Myst III: Exile builds on the mythology of the first two games. Central to the stories in Myst and Riven are the D'ni, a race with the ability to write magical books that create links to the worlds, or "ages," described in them. In Myst, you learn that Atrus, a part-D'ni scribe, imprisoned his malicious sons, Sirrus and Achenar, in other ages and then destroyed the books linking to them, leaving the sons trapped forever. These very sons give rise to the story behind Myst III.
Myst and Riven were developed by Cyan, founded by the brothers Rand and Robyn Miller. Though Cyan handed over development reins to Presto Studios for Myst III, Rand Miller reprised his role as Atrus in the new game. His wife, Catherine, is played by Maria Galante. The villain of the story, Saavedro, is acted with flair by Brad Dourif, the Academy Award-nominated actor best known for his dark, eccentric roles in numerous horror and science-fiction films and TV shows. The actors deliver convincing performances and are also smoothly incorporated visually into the prerendered scenes of the game.
One of the great appeals of the Myst series has always been its ability to immerse you in visually memorable fantasy worlds. The same is all the more true in Myst III. The developers pull off the impressive feat of letting you freely and smoothly pan your view in any given scene in all directions with the mouse. This may not sound like much to anyone used to 3D shooters, but the level of detail in the game often borders on photo-realism. The ability to "mouse look" is enormously effective at drawing you into the worlds of the game and makes mere sightseeing highly entertaining.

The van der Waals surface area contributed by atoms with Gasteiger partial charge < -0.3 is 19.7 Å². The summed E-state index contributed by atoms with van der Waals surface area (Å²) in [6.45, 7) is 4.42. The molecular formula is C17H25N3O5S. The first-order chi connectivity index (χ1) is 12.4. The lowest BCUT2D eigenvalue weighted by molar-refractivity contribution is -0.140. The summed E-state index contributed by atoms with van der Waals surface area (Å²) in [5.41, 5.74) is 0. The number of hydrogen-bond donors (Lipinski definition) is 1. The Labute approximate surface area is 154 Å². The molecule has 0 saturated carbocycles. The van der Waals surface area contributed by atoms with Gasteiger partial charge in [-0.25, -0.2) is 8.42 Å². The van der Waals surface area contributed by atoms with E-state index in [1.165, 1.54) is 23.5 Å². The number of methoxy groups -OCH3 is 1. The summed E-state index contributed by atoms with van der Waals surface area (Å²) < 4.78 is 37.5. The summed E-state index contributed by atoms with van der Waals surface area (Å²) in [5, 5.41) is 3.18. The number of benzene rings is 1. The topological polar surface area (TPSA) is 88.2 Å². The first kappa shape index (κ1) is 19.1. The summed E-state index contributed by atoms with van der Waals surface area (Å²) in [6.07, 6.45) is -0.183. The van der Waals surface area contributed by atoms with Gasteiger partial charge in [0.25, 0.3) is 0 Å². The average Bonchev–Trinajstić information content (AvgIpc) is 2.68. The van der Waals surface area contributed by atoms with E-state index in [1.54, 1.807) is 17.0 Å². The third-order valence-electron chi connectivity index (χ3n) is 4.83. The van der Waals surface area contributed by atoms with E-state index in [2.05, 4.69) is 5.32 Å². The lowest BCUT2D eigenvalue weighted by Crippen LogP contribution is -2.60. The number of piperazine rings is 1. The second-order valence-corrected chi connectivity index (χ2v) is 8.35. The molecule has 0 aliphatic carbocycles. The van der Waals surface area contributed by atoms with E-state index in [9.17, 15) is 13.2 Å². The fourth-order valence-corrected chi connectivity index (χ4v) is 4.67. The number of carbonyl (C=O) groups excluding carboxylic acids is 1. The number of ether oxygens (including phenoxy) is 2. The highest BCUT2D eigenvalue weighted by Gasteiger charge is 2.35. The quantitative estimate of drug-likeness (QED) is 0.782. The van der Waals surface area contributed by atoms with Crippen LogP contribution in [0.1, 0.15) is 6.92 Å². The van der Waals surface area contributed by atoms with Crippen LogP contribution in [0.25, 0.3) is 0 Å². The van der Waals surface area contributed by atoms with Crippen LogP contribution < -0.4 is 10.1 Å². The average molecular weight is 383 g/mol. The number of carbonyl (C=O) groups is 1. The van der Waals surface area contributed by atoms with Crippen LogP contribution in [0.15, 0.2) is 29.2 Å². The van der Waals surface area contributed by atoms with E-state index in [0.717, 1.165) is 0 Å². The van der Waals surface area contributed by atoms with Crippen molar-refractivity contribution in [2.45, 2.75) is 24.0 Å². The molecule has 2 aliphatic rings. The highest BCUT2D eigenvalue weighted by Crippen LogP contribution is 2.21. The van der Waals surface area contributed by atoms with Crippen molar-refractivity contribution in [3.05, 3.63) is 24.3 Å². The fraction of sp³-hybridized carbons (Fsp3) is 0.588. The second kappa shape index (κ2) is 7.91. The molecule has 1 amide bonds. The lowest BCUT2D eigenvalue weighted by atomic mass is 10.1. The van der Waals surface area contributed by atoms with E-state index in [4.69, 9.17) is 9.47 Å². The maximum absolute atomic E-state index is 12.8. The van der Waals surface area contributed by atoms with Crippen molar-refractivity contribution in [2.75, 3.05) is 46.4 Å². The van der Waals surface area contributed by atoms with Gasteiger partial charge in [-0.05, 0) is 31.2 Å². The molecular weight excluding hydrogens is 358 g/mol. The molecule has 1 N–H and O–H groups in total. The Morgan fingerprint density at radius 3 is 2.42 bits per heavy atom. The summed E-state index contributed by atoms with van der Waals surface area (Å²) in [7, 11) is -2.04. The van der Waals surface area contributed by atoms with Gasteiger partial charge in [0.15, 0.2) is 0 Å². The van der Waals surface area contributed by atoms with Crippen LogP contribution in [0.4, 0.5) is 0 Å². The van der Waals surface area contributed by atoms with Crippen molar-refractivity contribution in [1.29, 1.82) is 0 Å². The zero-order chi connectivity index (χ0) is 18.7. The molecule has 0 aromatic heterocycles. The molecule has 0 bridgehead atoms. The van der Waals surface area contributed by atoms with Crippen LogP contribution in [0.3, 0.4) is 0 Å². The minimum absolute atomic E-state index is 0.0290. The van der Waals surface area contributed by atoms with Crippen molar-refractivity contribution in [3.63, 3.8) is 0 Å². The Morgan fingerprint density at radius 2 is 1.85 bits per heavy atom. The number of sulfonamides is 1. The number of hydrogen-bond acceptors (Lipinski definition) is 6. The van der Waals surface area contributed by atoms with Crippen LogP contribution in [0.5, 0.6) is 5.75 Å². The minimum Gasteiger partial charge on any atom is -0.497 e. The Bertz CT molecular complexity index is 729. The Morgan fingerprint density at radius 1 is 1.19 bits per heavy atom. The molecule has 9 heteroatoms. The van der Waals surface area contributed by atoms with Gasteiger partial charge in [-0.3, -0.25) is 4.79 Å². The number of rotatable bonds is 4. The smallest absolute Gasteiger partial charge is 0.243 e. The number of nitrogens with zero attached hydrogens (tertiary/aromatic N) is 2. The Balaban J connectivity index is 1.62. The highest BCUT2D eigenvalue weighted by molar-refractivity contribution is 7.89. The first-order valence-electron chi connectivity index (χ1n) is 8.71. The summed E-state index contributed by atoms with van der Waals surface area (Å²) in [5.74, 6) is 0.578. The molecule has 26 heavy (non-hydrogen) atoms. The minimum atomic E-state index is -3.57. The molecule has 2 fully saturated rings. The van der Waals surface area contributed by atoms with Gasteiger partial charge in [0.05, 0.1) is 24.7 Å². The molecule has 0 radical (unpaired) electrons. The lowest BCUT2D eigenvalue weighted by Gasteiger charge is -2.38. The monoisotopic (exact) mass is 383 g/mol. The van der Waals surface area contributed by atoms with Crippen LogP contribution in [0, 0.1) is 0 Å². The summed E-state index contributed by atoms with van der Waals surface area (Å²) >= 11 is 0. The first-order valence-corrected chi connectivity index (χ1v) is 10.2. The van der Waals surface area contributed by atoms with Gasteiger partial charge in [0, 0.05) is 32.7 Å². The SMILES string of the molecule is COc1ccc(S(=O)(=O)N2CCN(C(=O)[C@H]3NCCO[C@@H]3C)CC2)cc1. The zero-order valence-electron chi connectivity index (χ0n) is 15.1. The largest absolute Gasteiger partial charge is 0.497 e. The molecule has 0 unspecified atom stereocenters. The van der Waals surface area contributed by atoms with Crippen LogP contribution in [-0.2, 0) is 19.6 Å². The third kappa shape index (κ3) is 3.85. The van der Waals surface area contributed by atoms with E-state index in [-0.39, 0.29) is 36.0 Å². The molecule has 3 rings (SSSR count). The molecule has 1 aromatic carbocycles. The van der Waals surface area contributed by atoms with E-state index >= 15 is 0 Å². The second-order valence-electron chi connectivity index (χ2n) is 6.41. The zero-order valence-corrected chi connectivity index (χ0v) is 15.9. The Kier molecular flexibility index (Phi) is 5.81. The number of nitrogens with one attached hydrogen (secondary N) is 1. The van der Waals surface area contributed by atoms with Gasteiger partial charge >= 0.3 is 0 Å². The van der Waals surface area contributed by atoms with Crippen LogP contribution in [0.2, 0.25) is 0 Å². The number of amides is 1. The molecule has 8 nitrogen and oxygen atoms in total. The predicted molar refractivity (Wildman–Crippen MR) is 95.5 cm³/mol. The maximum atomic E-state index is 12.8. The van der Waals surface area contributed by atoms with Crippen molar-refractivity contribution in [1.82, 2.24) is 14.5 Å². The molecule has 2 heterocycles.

What really grabs your attention, though, isn't merely the enormous detail of the graphics, but how that realism is coupled with surrealistic whimsy. The game has the rare capacity to evoke a real sense of wonder as you explore its various locations. The island of J'Nanin, for instance, features buildings carved inside giant tusks that gracefully arch from the ground. The age of Amateria looks like an otherworldly amusement park. Winding stairs feature unusual embossed decorations, articulated machinery is made of fine gears and elegantly carved spindles, and gigantic flora looks alien while at the same time appearing remarkably reminiscent of real plants. The occasional animations are superbly rendered, and some are quite amazing. Sadly, there are no graphics options, outside of selecting software or hardware rendering. To alter the gamma or brightness, for instance, the option screen simply tells you to adjust your monitor. That oversight is unfortunate, since many areas in the game are extremely dark, so it can be easy to overlook things.